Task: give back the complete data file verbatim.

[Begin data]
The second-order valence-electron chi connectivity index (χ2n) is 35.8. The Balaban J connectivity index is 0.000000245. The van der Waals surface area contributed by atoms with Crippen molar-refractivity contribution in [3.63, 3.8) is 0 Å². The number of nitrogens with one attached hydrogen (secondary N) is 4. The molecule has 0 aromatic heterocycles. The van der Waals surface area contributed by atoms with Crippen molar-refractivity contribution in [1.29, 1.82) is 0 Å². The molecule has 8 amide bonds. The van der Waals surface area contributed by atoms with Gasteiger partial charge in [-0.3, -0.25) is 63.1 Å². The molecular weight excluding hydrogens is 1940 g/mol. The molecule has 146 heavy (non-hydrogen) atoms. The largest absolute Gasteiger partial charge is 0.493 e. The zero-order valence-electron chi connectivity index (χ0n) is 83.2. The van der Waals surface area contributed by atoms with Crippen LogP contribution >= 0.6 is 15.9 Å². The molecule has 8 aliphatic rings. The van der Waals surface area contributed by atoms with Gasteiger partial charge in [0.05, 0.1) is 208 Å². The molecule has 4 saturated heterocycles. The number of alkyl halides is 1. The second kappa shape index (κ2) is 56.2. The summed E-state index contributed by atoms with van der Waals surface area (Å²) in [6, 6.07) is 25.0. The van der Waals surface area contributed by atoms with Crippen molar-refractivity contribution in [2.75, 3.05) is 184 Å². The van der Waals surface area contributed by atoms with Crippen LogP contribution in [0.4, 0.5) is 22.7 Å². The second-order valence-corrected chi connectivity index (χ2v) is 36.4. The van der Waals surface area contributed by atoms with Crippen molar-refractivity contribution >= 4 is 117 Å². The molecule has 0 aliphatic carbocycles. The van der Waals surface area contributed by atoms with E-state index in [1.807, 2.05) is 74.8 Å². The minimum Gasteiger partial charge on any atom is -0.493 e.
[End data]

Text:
The second-order valence-electron chi connectivity index (χ2n) is 35.8. The Balaban J connectivity index is 0.000000245. The van der Waals surface area contributed by atoms with Crippen molar-refractivity contribution in [3.63, 3.8) is 0 Å². The number of nitrogens with one attached hydrogen (secondary N) is 4. The molecule has 0 aromatic heterocycles. The van der Waals surface area contributed by atoms with Crippen molar-refractivity contribution in [1.29, 1.82) is 0 Å². The molecule has 8 amide bonds. The van der Waals surface area contributed by atoms with Gasteiger partial charge in [-0.3, -0.25) is 63.1 Å². The molecular weight excluding hydrogens is 1940 g/mol. The molecule has 146 heavy (non-hydrogen) atoms. The largest absolute Gasteiger partial charge is 0.493 e. The zero-order valence-electron chi connectivity index (χ0n) is 83.2. The van der Waals surface area contributed by atoms with Crippen LogP contribution >= 0.6 is 15.9 Å². The molecule has 8 aliphatic rings. The van der Waals surface area contributed by atoms with Gasteiger partial charge in [0.05, 0.1) is 208 Å². The molecule has 4 saturated heterocycles. The number of alkyl halides is 1. The second kappa shape index (κ2) is 56.2. The summed E-state index contributed by atoms with van der Waals surface area (Å²) in [6, 6.07) is 25.0. The van der Waals surface area contributed by atoms with Crippen molar-refractivity contribution in [2.75, 3.05) is 184 Å². The van der Waals surface area contributed by atoms with Crippen LogP contribution in [0.4, 0.5) is 22.7 Å². The second-order valence-corrected chi connectivity index (χ2v) is 36.4. The van der Waals surface area contributed by atoms with Crippen molar-refractivity contribution >= 4 is 117 Å². The molecule has 0 aliphatic carbocycles. The van der Waals surface area contributed by atoms with E-state index in [1.807, 2.05) is 74.8 Å². The minimum Gasteiger partial charge on any atom is -0.493 e.